Teachers must take the time to carefully evaluate and select technology and media for the classroom. When selecting media tools, teachers and parents should be careful not to rely on unverifiable claims made in a product’s marketing material. Carefully monitor your children’s and students’ use of tech tools, and adapt according to their level of positive engagement.
Effective uses of technology and media are active, hands-on, engaging, and empowering; give the child control; provide adaptive scaffolds to ease the accomplishment of tasks; and are used as one of many options to support children’s learning. Examples: reading interactive e-books in addition to print copies; interactive media that encourage outdoor exploration; students sharing real-life experiences through images, stories, and sounds; use of drawing tools on touch screens to enhance students’ graphic fine motor skills. The use of technological tools not only enhances cognitive learning, but also improves tactile and motor abilities.
Technology tools can help educators make and strengthen home–school connections. With technology in the classroom, teachers can keep parents and families involved with the education of their children in unprecedented ways. Video conferencing, shared access to a digital archive of student progress, and video recordings of students at key learning checkpoints will keep up the momentum of learning between home life and time at school.
Technology tools can be effective for dual language learners by providing access to a family’s home language and culture while supporting English language learning. Digital technologies make it possible for students to engage actively with the sights, sounds, and stories of different cultures through games, music, and other carefully selected linguistic activities. One successful strategy is to use video chat to connect students with native speakers of the language being studied.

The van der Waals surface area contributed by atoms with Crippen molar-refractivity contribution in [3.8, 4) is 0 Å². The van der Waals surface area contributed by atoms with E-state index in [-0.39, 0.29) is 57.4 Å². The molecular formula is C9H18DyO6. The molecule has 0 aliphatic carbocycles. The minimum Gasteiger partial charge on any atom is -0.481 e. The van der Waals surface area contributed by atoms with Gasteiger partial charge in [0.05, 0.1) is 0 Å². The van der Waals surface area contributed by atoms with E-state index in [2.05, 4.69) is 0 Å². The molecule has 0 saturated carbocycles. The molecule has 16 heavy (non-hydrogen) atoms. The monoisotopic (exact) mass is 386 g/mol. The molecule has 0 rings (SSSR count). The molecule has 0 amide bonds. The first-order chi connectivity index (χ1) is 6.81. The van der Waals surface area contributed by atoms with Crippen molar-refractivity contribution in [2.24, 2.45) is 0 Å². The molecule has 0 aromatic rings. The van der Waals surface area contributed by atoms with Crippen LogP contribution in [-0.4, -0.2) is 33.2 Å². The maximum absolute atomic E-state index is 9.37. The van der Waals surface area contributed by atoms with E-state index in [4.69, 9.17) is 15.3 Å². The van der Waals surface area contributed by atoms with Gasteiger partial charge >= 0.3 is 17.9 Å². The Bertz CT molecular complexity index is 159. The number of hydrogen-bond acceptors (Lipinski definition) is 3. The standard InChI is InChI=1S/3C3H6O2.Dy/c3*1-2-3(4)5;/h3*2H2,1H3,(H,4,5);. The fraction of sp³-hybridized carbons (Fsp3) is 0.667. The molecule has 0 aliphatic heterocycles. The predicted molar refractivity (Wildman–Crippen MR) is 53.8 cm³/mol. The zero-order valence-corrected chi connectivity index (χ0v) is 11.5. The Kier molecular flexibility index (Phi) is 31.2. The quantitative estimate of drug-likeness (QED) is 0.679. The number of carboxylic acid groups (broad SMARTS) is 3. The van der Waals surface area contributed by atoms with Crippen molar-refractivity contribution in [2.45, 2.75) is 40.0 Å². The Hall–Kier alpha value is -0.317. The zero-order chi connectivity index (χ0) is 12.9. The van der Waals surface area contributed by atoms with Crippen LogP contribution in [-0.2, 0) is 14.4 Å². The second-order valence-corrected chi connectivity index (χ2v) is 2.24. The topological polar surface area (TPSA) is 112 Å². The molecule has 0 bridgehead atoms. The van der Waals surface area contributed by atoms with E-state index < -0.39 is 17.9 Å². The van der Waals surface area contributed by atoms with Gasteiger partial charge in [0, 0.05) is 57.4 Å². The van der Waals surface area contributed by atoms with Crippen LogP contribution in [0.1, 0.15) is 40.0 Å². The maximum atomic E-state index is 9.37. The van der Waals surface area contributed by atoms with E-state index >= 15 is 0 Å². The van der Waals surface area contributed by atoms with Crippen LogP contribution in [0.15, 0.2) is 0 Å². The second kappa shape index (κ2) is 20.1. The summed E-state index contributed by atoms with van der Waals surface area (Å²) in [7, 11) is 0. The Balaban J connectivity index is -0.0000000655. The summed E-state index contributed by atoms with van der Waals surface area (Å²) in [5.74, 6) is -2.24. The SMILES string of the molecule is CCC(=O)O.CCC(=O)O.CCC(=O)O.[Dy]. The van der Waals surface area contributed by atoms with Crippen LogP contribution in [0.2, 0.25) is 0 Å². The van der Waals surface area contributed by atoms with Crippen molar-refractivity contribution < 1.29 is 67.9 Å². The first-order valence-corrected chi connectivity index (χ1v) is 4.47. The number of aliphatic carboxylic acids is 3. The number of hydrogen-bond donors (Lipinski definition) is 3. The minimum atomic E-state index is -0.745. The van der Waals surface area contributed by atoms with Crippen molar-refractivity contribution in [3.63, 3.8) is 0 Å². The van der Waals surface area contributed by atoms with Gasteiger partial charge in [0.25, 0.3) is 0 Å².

Digital literacy is an essential guide for early childhood educators and parents in the selection, use, integration, and evaluation of technology and interactive media. As technology and media continue to graft themselves into our lives, it is more important than ever for students, educators, and parents to be empowered with the awareness of technology and its implications. For parents and educators, this means being well versed in the media that children may be exposed to and ready to discuss the values and dangers of the internet, entertainment media, and social media with students. For students, “digital citizenship means having critical viewing, listening, and Web-browsing skills.” The old adage rings true here: don’t believe everything you see on the Internet.
Digital citizenship is an important part of digital literacy for young children. Along with digital literacy, students must be aware of the enormous power technology gives them, and the consequences of that power. As more of our lives are projected online, we must be sure that our children are aware of their responsibility to move through the digital world ethically, kindly, and appropriately, being careful to protect their own security and well-being.
Imaginative instruction through interactive media and technology is the responsibility of parents and educators. It offers an exciting and refreshing way to enhance the learning of our students, as long as it is taken up with care, thoughtfulness, and clear boundaries. We have to remember that it is not the role of schools to resist the direction the world takes, but to prepare students to mark their own paths through it with intelligence, thoughtfulness, and strength of will.
Because, whether we like it or not, technology is shaping the world. If classrooms don’t expose their students to its better angels, to instruct them in best practices of utility and ethics, students will be more likely to succumb to the darker possibilities of the technological smorgasbord. Those students who are better schooled in technology will be readier for the world they come to inhabit after matriculation. And the world at large will be better off for it, too.